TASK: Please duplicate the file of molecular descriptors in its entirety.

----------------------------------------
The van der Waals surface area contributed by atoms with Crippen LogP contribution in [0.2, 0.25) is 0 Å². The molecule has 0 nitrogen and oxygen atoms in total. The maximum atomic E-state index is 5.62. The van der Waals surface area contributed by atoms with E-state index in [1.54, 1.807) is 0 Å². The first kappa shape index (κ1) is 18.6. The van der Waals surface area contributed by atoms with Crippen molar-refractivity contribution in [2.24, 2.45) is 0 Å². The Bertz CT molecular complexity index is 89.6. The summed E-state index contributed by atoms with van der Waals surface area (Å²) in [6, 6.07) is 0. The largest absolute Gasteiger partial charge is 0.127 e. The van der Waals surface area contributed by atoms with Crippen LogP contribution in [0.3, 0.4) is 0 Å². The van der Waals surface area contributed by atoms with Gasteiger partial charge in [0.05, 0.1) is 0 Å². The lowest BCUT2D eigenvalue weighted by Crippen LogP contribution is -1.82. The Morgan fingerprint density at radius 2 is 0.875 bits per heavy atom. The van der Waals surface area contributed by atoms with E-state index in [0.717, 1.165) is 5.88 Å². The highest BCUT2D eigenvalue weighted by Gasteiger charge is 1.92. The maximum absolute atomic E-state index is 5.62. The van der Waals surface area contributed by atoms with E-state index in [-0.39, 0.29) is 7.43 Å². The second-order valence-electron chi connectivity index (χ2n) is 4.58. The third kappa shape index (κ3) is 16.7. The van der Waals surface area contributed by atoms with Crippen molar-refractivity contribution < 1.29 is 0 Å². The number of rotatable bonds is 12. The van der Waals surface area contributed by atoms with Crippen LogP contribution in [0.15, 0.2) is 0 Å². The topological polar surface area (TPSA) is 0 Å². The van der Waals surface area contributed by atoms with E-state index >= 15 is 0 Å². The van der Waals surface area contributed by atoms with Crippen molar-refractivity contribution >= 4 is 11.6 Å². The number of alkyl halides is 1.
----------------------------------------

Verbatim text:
The van der Waals surface area contributed by atoms with Crippen LogP contribution in [0.2, 0.25) is 0 Å². The molecule has 0 nitrogen and oxygen atoms in total. The maximum atomic E-state index is 5.62. The van der Waals surface area contributed by atoms with E-state index in [1.54, 1.807) is 0 Å². The first kappa shape index (κ1) is 18.6. The van der Waals surface area contributed by atoms with Crippen molar-refractivity contribution in [2.24, 2.45) is 0 Å². The Bertz CT molecular complexity index is 89.6. The summed E-state index contributed by atoms with van der Waals surface area (Å²) in [6, 6.07) is 0. The largest absolute Gasteiger partial charge is 0.127 e. The van der Waals surface area contributed by atoms with Crippen LogP contribution in [0.3, 0.4) is 0 Å². The van der Waals surface area contributed by atoms with Gasteiger partial charge in [0.05, 0.1) is 0 Å². The lowest BCUT2D eigenvalue weighted by Crippen LogP contribution is -1.82. The Morgan fingerprint density at radius 2 is 0.875 bits per heavy atom. The van der Waals surface area contributed by atoms with E-state index in [0.717, 1.165) is 5.88 Å². The highest BCUT2D eigenvalue weighted by Gasteiger charge is 1.92. The maximum absolute atomic E-state index is 5.62. The van der Waals surface area contributed by atoms with E-state index in [-0.39, 0.29) is 7.43 Å². The second-order valence-electron chi connectivity index (χ2n) is 4.58. The third kappa shape index (κ3) is 16.7. The van der Waals surface area contributed by atoms with Crippen molar-refractivity contribution < 1.29 is 0 Å². The number of rotatable bonds is 12. The van der Waals surface area contributed by atoms with Crippen LogP contribution in [0.15, 0.2) is 0 Å². The topological polar surface area (TPSA) is 0 Å². The van der Waals surface area contributed by atoms with E-state index >= 15 is 0 Å². The van der Waals surface area contributed by atoms with Crippen molar-refractivity contribution >= 4 is 11.6 Å². The number of alkyl halides is 1.